Portland Holidays’ sophisticated database allows the tour operator to call up instantly its customers’ travel spend and favourite types of holiday so that everything from direct mail campaigns to one-off special offers can be personalised.

SBHD: Portland Holidays’ sophisticated database allows the tour operator to call up instantly its customers’ travel spend and favourite types of holiday so that everything from direct mail campaigns to one-off special offers can be personalised.

Maintaining customer loyalty in the travel industry is not an easy task. Consumers are bombarded with promotional material whether they are wont to travel or not. Television commercials, poster campaigns, classified and display advertisements in a range of media, exhibitions and direct mailings assail the eye perhaps 20 times a day.

At certain times of the year, travel promotion builds up in a crescendo; there are special offers to beat competitors’ special offers; more discounts for forward booking; and an increasing number of affordable, attractive destinations.

Given this level of marketing activity, and despite the resurgence of overseas travel after the recession, it is unsurprising that travel companies and agencies are looking harder for ways to hang on to their customers. Even in growing markets, as every marketer knows, keeping an existing customer is much cheaper than hauling in a new one.

Portland Holidays, Britain’s largest direct booking tour operator, has installed a sophisticated database system to keep in touch with its clients. The company deals directly with the public without using travel agencies, and is therefore in a good position to track response to promotions, and its clients’ travel spend and preferences. The company is now able to take full advantage of all this information.

Last summer Portland installed MarketPulse, a high performance database marketing package that claims to be unique in allowing instant analysis and access to vast amounts of marketing data.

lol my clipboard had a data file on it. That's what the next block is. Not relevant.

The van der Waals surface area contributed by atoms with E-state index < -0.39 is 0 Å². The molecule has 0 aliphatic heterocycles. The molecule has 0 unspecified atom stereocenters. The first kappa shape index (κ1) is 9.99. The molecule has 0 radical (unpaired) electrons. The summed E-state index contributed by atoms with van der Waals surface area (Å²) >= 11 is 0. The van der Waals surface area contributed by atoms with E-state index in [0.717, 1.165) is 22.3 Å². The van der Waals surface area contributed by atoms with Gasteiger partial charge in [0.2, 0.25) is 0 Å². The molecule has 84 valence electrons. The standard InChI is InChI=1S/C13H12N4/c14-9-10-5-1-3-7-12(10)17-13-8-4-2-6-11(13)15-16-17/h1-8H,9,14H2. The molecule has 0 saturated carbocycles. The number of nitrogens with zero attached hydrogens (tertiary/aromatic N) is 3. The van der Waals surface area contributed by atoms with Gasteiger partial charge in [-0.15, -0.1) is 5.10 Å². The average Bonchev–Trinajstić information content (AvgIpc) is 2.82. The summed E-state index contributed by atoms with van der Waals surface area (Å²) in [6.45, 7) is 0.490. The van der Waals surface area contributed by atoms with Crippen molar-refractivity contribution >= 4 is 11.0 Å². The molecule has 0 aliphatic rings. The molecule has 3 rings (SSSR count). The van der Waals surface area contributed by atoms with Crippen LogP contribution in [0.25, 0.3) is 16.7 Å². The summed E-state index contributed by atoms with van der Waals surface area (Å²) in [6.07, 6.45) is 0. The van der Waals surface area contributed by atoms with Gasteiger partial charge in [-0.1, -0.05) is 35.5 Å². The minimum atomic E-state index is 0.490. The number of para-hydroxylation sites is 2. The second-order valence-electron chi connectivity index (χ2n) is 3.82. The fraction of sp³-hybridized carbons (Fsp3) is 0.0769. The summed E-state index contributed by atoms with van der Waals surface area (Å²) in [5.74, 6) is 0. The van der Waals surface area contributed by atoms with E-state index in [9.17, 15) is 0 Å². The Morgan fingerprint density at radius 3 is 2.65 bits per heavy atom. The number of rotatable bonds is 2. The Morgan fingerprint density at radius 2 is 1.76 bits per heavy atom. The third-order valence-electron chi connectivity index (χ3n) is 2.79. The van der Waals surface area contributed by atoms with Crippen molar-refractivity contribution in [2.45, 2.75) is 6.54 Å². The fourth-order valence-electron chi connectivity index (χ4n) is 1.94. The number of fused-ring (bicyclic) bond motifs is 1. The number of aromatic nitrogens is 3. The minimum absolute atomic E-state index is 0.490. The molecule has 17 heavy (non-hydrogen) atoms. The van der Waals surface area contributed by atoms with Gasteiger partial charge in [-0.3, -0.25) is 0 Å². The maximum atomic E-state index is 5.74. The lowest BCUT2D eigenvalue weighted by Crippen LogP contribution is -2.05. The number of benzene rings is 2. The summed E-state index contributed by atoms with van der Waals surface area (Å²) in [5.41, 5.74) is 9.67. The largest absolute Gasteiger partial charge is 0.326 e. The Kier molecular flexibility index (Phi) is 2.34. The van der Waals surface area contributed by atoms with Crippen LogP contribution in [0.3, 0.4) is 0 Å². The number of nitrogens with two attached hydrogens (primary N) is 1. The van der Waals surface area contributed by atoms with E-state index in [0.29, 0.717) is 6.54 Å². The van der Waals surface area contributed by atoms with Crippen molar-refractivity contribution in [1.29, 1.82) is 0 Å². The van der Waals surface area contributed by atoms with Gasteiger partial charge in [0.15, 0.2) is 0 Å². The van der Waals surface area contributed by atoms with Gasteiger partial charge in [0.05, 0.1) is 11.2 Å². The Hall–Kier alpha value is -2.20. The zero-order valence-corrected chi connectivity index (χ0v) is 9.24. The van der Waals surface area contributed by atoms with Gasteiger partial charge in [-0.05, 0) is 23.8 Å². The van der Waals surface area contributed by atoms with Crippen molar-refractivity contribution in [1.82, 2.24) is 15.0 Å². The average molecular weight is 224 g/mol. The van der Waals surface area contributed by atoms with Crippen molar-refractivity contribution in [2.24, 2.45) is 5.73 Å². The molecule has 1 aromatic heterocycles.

MarketPulse has been on the market for three years and users of the package include Marks and Spencer, Next, Littlewoods, Sears, Air Miles and BT. Portland is its first travel industry client.

Martin King, vice-president, European operations at MarketPulse, says: “In the past, companies have been encouraged to buy very expensive specialised computer systems designed to hold an enormous quantity of data. However, if you wish to ask a question relating to this data, most such systems grind to a halt, unless it is a simple query such as matching a name with an account number.

“MarketPulse provides answers in seconds rather than minutes, and can provide complex statistical analysis. It allows the user to work interactively with the data. One response may trigger off half a dozen more requests for related information. This is one of the strengths of the system.”

MarketPulse now holds records on Portland Holidays’ customers and their transactions over the past fifteen years. With a basic database of 1.6 million customers and prospects, this is a staggering amount of data.

Records include socio-demographic and lifestyle information on clients including their travel history, the size of their family, what newspapers they read, how many times they have been to any particular country, the time of year that they generally travel, hotel preferences, and the amount of money spent.

It also includes response to marketing literature and promotions, for example, whether a client has ever responded to special offers; whether they booked on the basis of a full brochure or a postcard, and how many times a year they have been targeted.

So how does this help Portland Holidays to service their customers? “Knowing the identity of our customers and the frequency and pattern of their booking habits allows for creative marketing initiatives and a level of personal service rarely found in our sector of the travel business,” says Lucinda Hicks, general marketing manager at Portland Holidays. “All this is essential to maintaining customer loyalty.”

Portland is able to isolate customers that have booked in the past, but who have stopped spending, and can take advantage of tactical opportunities. For example, if there is late availability on a holiday that one customer has enjoyed in the past, a special offer for the package can be sent to them. The marketing team is able to re-stimulate lapsed customers, who, nine times out of ten, are more receptive than completely new prospects.

A much higher level of customer service can also be provided very cost-effectively. If a customer calls up with a query or problem, their past history can be called up, and an appropriate response put together.

Those customers who do not respond to direct mail can be separated from those who do, and promotional campaigns can be adjusted accordingly. MarketPulse allows direct marketing campaigns to be selected and run within a matter of days.

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